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Tuberculosis in the Workplace
community. Direct evidence about the source of transmission typically comes from investigations of possible workplace outbreaks of tuberculosis. In this context, an “outbreak” may be defined as transmission of M. tuberculosis that results in infection or active disease among workers, patients, and others exposed in a health care facility, prison, or other setting in which people with tuberculosis are treated, served, or detained (Garrett et al., 1999).2 Investigations of possible outbreaks include the careful questioning of affected workers not only about possible workplace exposures but also about possible community-related exposures involving family members and other close contacts outside of work.
Some outbreak investigations are supported by molecular epidemiology (DNA fingerprinting), which compares isolates of M. tuberculosis recovered from different individuals. Molecular analyses can help establish a chain of transmission that links workplace cases of active tuberculosis (but not infection) to source cases in the workplace or the community. As discussed further below, inferences about the source of infection or disease for a worker are still most often based on comparisons of occupational and demographic information for workers with and without occupational exposure to tuberculosis. In some cases, no clear source of infection or transmission—either work related or community based—is identified.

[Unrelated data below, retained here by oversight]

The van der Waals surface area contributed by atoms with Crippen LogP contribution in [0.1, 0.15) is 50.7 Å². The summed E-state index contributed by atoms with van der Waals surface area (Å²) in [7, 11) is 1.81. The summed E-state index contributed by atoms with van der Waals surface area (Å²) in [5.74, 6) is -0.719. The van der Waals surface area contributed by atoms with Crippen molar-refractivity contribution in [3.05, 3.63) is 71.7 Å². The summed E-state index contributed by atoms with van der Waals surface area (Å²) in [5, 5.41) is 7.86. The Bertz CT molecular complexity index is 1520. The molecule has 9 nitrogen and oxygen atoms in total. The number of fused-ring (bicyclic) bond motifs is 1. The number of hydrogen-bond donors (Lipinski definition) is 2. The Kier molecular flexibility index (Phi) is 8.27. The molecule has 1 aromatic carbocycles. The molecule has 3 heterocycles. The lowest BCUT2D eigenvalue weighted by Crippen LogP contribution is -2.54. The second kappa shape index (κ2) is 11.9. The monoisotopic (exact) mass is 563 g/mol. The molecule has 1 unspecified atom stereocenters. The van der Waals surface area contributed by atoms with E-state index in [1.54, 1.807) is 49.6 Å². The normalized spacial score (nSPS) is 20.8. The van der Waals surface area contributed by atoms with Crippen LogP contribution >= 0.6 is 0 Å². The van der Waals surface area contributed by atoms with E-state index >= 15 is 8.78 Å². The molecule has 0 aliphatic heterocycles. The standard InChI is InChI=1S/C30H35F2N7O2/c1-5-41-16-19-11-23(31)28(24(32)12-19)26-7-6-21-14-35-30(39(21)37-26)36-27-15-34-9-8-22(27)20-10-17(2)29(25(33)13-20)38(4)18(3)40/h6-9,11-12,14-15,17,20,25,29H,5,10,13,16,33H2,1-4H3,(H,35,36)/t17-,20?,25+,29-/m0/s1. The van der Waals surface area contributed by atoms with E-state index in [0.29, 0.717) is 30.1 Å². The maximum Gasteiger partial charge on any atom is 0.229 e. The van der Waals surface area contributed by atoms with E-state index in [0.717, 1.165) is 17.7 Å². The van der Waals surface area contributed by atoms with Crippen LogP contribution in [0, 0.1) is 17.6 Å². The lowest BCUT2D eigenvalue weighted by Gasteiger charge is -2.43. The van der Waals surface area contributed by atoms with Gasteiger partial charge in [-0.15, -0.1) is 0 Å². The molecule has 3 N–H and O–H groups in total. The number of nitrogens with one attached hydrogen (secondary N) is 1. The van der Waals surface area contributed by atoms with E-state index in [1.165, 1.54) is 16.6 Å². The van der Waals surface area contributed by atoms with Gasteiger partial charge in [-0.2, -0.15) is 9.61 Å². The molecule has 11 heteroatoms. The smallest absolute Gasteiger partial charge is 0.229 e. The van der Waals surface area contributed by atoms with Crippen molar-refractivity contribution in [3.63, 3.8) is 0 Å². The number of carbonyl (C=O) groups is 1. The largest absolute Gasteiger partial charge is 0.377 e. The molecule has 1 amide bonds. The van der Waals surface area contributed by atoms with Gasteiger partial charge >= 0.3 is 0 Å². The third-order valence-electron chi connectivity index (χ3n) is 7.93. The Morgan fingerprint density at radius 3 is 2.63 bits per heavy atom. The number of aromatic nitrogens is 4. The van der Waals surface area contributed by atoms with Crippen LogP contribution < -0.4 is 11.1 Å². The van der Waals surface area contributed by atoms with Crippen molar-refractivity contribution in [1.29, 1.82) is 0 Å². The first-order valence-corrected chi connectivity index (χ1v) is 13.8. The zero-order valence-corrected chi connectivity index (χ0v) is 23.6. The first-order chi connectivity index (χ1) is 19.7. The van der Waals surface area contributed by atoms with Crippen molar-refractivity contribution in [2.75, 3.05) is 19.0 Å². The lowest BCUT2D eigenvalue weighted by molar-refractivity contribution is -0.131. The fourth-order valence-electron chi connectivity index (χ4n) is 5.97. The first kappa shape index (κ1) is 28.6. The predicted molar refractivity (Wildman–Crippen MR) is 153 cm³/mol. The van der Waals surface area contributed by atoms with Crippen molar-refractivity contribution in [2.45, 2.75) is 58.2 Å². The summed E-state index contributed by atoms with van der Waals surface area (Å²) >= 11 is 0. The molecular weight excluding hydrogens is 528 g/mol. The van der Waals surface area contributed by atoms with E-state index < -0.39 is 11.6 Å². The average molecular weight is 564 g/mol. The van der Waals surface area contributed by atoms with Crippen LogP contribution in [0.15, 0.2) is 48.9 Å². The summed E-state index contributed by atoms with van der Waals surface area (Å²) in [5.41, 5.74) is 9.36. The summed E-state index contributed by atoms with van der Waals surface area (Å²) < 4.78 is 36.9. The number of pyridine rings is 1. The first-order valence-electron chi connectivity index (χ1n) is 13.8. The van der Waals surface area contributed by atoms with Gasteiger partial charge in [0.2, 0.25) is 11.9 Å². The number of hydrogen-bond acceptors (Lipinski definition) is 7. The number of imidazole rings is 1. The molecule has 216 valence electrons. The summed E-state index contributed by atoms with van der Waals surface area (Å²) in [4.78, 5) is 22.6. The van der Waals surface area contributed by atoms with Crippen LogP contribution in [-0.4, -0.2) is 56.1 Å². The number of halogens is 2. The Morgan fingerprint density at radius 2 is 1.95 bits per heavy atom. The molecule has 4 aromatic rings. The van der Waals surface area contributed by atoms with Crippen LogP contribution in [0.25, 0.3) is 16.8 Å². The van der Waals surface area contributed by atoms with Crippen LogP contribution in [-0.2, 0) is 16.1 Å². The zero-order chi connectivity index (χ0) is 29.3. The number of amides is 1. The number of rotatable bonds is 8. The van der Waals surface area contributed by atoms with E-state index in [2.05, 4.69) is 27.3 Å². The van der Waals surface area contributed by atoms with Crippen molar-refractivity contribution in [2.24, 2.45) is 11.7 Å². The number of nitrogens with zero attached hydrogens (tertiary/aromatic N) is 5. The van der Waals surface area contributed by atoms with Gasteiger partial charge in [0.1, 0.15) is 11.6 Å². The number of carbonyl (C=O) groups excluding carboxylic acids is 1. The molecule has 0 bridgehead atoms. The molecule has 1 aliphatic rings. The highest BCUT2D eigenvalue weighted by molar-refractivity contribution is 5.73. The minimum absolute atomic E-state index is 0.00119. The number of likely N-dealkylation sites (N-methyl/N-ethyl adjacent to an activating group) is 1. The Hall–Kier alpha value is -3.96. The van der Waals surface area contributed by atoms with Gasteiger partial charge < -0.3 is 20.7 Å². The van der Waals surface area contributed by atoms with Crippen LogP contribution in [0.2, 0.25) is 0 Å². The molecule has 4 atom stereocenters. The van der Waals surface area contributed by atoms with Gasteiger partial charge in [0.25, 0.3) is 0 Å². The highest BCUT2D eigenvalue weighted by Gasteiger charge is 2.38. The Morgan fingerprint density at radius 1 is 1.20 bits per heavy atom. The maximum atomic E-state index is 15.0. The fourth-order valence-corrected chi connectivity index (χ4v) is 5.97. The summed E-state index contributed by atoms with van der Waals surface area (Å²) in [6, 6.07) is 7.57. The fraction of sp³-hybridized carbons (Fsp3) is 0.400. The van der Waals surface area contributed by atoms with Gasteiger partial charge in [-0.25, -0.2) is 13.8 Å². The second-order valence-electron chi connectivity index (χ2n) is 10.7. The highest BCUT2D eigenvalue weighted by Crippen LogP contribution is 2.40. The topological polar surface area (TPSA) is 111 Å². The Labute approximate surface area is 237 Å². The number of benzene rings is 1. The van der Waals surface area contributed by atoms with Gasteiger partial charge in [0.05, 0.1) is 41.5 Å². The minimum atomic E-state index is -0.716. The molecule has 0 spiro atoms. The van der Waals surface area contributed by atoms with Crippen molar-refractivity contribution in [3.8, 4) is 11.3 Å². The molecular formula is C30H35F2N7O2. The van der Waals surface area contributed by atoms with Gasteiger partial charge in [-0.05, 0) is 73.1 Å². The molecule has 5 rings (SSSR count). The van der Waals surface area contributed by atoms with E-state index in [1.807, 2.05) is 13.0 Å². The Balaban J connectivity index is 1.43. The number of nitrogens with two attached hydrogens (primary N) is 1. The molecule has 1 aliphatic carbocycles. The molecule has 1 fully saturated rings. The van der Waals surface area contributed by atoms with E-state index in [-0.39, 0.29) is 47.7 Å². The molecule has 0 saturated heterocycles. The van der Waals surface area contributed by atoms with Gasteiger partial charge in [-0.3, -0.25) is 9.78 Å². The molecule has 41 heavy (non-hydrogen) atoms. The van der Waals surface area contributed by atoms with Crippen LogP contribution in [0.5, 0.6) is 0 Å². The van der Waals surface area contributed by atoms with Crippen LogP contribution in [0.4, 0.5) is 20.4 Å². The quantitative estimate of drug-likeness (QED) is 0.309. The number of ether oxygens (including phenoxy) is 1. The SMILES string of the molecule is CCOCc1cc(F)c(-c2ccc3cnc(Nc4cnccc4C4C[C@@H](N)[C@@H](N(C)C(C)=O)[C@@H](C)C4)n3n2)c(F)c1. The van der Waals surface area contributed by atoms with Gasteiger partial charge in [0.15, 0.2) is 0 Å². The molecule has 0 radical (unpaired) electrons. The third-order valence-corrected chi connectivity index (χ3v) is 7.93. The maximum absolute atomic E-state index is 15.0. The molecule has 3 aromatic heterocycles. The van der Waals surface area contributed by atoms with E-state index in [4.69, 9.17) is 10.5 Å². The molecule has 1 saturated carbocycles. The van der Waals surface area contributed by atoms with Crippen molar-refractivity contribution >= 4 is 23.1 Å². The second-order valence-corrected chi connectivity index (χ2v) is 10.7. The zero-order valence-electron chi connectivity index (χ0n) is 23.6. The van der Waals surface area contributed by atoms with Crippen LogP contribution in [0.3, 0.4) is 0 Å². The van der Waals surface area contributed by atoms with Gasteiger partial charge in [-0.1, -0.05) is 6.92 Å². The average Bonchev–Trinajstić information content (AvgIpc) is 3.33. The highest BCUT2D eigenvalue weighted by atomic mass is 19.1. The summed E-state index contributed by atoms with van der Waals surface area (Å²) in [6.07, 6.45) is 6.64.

In analyses of tuberculosis risk in workplaces and communities, the term “community” or “community of residence” has no precise definition.3 Although a facility’s location may be identified as a particular city, county, or metropolitan area, the residences of workers in that facility may be widely spread across areas with very different rates of tuberculosis. For example, someone living in central Harlem can be expected to have a higher risk of community exposure to tuberculosis than someone from the Connecticut suburbs.
Few studies have matched detailed information on worker place of residence against equally detailed community data on tuberculosis cases. Information on a worker’s home zip code may improve on city or county as an indicator of community of residence, but a single zip code may still encompass an area with quite variable resident characteristics (e.g., incidence of tuberculosis and income levels). Also, collection of zip code data
For tuberculosis infection, investigators focus on excess rates or clusters of skin test conversions rather than on single conversions. If an investigation does not indicate workplace transmission, then the presence of skin test conversions or cases of active tuberculosis does not constitute a workplace outbreak.
Sometimes community is described in social rather than geographic terms. An example might be a close-knit community of recent immigrants. Recently, CDC reported an outbreak of tuberculosis in a “social network of transgender persons (i.e., persons who identify with or express a gender and/or sex different from their biological sex)” (Sterling et al., 2000a, p. 1).